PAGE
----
Student Government Proposals to Extend Some Members’ Terms, Increase Transparency

A series of amendments to Student Government’s Constitution have been proposed that, if passed, could extend some current members’ terms; mandate disclosure of bylaws, meeting minutes and attendance logs; and limit access to meetings, according to e-mails leaked to The Record.

An anonymous source leaked the proposed amendments, accessible via hyperlink, to The Record. The amendments appeared to have been sent to Student Government members a little before 9 p.m. Tuesday night.

Although Matt Gelfand, Law ’12, was elected Student Government President, on March 7, his term, under the current Constitution, Article III, Section 1, does not start until April 1. The proposed amendment to Article IX, Section 1(6) would permit the current President and Vice President to “participate in Student Government Meetings as Emerita Board members” from April 1 to Commencement. If passed, this amendment could allow the current President  and Vice President to, under Article X, Section 2(3), vote for or against bylaws and constitutional amendments even after Gelfand started his term as President. A note on that amendment apparently by its drafter reads, “expire Commencement 2012?” and “I don’t care as much about the last one, but am concerned about what will happen to unfinished projects and questions that arise that would suggest continued membership in some capacity would be helpful”.

If the proposed amendment to Article II(B) is passed, current Directors would serve until Commencement, not April 1, as the current Constitution’s Article IV, Section 2 provides. A note, presumably by its drafter, reads, “so [a current Director] can oversee [Student Funding Board] proceedings, etc.” If passed, the amendment would revert Directors’ terms to their original  pre-February 15 durations, with terms ending at Commencement. On February 15 of this year, however, a unanimous Student Government voted to amend the Constitution so that terms would end on April 1.

“It is unconscionable to me that the same Student Government that amended its own Constitution to provide for an earlier transition may now undo that change after a non-incumbent won the election.” Gelfand said, “I urge the members of Student Government, if for no other reason than to maintain the legitimacy of the organization, to vote against this amendment. I urge members of the student body to attend [Wednesday’s] meeting to voice their opinions on this proposed amendment, which could seriously impair my ability to obtain the change that they voted for.”

The proposed amendment to Article IX, Section 2 provides that attendance records, meeting minutes, and amendments to the Constitution or Bylaws will be published on the website promptly.

A proposed amendment to Article IX, Section 1 would close meetings to “members of the public unless decided in advance by the President,” but keep meetings “open to all members of the Harvard Law School community.” It also provides, “visitors may not participate in the meetings in any form or act to distract Student Government members in any way.”

The General Body Meeting in which the proposed amendments are scheduled to be discussed is scheduled for Wednesday at 7:30 p.m.

The Record attempted to contact members of Student Government whose names appeared on the proposed amendments at approximately 10:30 p.m. Tuesday night, but none commented on the record on the substance of the proposed amendments.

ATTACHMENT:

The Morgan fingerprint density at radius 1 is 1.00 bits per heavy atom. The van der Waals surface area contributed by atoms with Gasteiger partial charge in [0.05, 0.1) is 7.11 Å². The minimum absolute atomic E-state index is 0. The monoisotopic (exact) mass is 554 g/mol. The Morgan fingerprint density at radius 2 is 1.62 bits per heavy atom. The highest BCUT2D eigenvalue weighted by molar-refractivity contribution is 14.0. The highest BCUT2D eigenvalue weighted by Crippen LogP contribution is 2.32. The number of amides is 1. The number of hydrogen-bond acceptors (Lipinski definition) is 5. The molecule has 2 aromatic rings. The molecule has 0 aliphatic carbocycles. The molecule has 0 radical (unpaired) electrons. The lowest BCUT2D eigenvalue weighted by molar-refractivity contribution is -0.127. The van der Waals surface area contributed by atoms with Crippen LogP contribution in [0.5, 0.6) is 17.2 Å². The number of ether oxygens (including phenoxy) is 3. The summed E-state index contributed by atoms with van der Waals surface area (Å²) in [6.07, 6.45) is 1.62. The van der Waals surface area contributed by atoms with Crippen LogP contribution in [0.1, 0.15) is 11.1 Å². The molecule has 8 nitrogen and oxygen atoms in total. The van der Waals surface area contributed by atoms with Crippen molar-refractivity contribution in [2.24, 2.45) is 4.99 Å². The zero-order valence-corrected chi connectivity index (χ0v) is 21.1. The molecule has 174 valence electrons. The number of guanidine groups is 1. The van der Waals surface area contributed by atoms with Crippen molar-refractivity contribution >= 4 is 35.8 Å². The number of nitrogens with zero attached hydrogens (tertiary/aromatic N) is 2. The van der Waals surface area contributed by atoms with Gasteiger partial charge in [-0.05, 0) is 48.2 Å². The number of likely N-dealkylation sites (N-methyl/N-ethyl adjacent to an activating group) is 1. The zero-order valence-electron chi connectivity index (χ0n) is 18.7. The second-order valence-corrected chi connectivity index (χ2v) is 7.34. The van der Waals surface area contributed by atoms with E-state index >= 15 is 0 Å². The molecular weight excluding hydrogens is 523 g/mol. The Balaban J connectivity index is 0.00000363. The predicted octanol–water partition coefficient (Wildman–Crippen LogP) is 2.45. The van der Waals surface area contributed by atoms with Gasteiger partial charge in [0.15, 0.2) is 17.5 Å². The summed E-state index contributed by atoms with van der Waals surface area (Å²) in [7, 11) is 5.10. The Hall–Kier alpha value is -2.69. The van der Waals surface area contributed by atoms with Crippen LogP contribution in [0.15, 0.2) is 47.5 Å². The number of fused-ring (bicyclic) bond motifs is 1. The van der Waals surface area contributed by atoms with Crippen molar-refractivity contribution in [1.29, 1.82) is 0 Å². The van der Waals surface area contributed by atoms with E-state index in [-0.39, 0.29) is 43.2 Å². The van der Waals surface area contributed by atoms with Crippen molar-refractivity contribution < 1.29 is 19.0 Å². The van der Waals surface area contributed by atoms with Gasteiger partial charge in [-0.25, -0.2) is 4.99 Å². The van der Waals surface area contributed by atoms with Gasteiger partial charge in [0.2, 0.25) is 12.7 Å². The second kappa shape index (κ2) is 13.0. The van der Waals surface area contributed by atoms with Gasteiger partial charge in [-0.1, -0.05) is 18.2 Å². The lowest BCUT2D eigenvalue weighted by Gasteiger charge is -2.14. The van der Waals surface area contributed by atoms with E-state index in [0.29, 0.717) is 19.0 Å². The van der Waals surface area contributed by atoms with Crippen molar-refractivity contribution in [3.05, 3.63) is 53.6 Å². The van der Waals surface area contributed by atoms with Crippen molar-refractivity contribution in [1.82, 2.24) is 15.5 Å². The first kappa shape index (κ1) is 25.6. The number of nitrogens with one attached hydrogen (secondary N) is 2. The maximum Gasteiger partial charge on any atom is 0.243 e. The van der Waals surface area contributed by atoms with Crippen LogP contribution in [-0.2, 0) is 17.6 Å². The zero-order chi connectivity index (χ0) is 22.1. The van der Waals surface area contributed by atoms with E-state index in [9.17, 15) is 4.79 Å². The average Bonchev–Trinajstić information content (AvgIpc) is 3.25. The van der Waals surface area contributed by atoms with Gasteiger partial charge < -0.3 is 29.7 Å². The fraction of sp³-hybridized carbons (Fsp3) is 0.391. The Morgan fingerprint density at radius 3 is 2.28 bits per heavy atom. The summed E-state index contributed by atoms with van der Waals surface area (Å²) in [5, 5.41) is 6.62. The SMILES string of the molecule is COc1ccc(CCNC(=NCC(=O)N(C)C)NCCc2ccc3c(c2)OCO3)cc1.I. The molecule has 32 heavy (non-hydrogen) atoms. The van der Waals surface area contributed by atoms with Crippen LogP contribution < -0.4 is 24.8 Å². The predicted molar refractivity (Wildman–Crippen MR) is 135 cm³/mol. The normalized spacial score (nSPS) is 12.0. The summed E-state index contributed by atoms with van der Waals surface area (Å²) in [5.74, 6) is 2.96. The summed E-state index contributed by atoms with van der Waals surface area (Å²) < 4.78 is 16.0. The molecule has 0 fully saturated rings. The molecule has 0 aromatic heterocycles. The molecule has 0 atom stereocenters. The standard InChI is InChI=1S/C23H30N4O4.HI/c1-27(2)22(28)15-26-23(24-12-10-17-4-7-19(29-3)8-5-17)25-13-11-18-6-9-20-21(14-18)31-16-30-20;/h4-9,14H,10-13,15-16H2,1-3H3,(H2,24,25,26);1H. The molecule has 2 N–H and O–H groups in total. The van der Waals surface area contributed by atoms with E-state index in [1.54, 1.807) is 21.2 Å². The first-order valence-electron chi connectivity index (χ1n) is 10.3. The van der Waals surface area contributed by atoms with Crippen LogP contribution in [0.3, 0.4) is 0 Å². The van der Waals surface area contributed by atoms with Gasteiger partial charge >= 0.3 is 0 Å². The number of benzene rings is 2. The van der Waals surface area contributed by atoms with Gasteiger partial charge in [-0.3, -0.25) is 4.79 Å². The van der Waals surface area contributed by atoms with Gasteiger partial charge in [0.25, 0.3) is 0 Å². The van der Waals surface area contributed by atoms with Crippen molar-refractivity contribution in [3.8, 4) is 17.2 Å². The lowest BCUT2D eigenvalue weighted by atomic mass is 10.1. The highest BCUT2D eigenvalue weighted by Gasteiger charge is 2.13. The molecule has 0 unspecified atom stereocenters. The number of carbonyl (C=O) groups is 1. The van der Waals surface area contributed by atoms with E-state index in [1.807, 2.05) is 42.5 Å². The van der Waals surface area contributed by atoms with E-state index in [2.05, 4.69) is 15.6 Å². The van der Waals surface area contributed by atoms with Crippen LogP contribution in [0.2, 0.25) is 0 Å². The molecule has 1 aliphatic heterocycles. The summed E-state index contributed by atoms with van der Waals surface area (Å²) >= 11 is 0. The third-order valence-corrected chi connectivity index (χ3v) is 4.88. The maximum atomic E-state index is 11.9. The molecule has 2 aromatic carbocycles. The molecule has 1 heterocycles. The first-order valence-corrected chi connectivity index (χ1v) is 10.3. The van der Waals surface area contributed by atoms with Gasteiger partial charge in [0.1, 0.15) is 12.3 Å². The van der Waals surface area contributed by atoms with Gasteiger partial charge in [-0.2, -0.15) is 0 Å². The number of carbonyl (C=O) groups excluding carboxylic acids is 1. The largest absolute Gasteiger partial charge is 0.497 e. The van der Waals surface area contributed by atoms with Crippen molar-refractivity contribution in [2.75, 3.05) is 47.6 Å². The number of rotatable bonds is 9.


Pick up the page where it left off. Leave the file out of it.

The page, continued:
The proposed amendments are accessible here. Names of students were redacted by The Record. 

Correction (3 p.m. March 21): A previous version of this article inaccurately stated that Student Government is scheduled to vote on the amendments Wednesday night. The proposals are scheduled to be discussed.

Civil Rights-Civil Liberties Law Review Elects New Editors

Editors-in-Chief of CRCL (from left to right) Bill O'Neil, Josh Freiman, and Jason Lee.

Josh Freiman, ’13, Jason Lee, ’13, and Bill O’Neil, ’13, were elected Editors-in-Chief of the Civil Rights-Civil Liberties Law Review.

“The founders of CR-CL conceived of the journal as an instrument of change—a forum that would make new and innovative legal arguments and transform the status quo.” Freiman, Lee, and O’Neil said in a joint statement, “We are making several changes to further those goals.  For instance, one goal for the next volume is to complement the legal scholarship featured in our journal by fostering a greater diversity of voices.  We are seeking articles not just from legal academics, but from practitioners, advocates, and others with unique perspectives on the American legal system.”

Freiman is from The Woodlands, TX and graduated from the University of Texas in 2008. Before law school, he worked as a proofreader at the Texas Capitol and interned as an investigator with the Orleans Public Defenders. After graduation, he wants to become a public-interest lawyer, working on criminal justice and civil rights issues.

Lee is from the San Francisco Bay Area and graduated from Stanford University. After college,  he moved to Los Angeles and worked in entertainment marketing for four years.  In 2008, he was involved with the “No On Proposition 8” campaign. Lee’s student note, “Lost in Transition: The Challenges of Remedying Transgender Employment Discrimination Under Title VII,” will be published this summer in the Harvard Journal of Law & Gender. Jason hopes to move to Washington D.C. after graduation and work in appellate and or administrative law. His long-term goal is to someday be appointed to the federal bench.

O’Neil is from Charleston, WV and graduated from Brown University in 2010. Bill did not take off any time after his undergraduate education, although he spent his summers in college working as a paralegal in a small West Virginia plaintiffs’ firm. He plans to pursue a private-sector career in New York City after graduation with a focus on litigation.